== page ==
In a nutshell, the court said licensing boards composed of market participants (that is, practicing providers) only have immunity from antitrust law when they are actively supervised by the state, which physicians on California’s medical board are not. Thus, the ABCS suggested, California medical board members are not only exceeding their authority in preventing cosmetic surgeons from claiming board certification, but are illegally suppressing competition.
The medical board debated at length, then asked Fleming to take another look.
So he did, asking the ABCS to elaborate on some 15 concerns that prompted his October recommendation.
But again, Fleming found that ABCS training programs as well as its responses to his questions fell short. For example, training program directors didn’t always have academic appointments or were engaged in verifiable scholarly activities, Fleming said.
“No documentation is provided to assure that even these most minimal of requirements are consistently provided by the training programs,” Fleming wrote in a Dec. 14 report to the board.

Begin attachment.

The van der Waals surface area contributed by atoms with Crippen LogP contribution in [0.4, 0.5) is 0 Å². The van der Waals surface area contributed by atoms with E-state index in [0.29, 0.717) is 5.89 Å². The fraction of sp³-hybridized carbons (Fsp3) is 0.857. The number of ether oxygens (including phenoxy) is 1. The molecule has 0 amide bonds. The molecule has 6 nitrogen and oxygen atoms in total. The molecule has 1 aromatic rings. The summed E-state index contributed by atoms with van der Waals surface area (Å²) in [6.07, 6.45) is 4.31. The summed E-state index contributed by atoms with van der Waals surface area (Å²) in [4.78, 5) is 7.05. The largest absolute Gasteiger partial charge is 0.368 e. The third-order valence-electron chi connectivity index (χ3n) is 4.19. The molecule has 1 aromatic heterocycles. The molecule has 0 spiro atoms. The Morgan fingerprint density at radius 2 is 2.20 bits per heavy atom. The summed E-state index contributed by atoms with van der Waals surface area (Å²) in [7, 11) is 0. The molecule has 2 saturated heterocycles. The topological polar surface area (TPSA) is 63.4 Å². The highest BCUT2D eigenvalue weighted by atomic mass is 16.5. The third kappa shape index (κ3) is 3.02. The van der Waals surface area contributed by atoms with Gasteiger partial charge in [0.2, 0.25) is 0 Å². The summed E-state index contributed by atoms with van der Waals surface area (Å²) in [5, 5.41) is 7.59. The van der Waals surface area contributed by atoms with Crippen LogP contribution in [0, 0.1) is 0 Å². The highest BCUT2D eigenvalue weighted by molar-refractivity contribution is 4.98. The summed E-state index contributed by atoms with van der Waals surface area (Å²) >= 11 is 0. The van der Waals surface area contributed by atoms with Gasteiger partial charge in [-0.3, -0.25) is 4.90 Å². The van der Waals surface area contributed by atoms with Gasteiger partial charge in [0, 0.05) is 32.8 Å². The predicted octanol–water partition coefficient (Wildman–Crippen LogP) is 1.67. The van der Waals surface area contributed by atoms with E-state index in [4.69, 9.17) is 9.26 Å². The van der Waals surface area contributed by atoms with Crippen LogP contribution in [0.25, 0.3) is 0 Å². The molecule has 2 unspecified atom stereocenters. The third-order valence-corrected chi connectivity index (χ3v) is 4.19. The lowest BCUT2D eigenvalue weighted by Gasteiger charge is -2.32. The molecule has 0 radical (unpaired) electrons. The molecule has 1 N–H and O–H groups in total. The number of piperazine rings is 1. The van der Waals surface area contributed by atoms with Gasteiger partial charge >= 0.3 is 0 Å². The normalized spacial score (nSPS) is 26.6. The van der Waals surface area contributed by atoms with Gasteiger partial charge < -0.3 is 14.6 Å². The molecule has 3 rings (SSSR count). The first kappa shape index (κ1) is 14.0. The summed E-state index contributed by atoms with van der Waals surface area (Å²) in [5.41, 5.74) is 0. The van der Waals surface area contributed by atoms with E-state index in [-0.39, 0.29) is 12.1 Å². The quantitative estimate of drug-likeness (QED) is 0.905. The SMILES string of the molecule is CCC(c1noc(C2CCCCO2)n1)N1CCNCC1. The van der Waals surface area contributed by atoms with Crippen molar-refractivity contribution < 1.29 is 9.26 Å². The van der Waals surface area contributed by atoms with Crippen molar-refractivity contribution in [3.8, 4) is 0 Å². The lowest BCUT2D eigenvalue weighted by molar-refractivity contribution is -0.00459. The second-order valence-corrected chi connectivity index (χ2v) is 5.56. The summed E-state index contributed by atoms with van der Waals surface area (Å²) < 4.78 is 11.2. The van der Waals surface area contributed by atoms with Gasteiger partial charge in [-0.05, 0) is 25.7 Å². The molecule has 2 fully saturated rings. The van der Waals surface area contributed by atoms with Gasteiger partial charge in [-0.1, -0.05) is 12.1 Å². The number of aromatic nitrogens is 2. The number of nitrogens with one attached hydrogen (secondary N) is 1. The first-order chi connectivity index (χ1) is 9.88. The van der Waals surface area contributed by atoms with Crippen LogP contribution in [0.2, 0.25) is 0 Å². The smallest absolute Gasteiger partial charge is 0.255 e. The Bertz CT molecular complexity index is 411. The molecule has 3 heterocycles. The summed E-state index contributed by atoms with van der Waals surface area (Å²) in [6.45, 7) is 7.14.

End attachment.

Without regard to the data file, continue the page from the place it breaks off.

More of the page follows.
Of particular concern was that even though the ABCS had improved its training, cosmetic surgeons who had undergone their training before then would be grandfathered. “They were certified under guidelines previously not felt to be acceptable,” Fleming wrote.
Sobel and his ABCS colleagues reacted viscerally. They fired off an 11-page rebuttal, accusing Fleming, and perhaps the board, of “egregious dereliction of responsibility” and “predetermined bias” with “an unwillingness to get to the truth of the matter.”
Fleming was overly influenced by plastic surgeons, specifically CSPS president Wong, who works at UC Davis, said ABCS executive director attorney Peter Canalia. He likened it to “demanding that Chevrolet seek Ford’s approval to sell their cars in California.”
Fleming told the board he was dismayed by the rebuttal’s “gratuitous personal insults” since he’d done his best to find documentation to support the ABCS’s petition. The ABCS’s tone didn’t help.
The board unanimously voted to deny the petition. And that may be the end of the story — a state sunset rule prohibits the board from revisiting the issue.
But, asked if the ABCS might go to court based on the North Carolina Board ruling, Sobel replied that the ABCS is “considering all possible pathways forward.”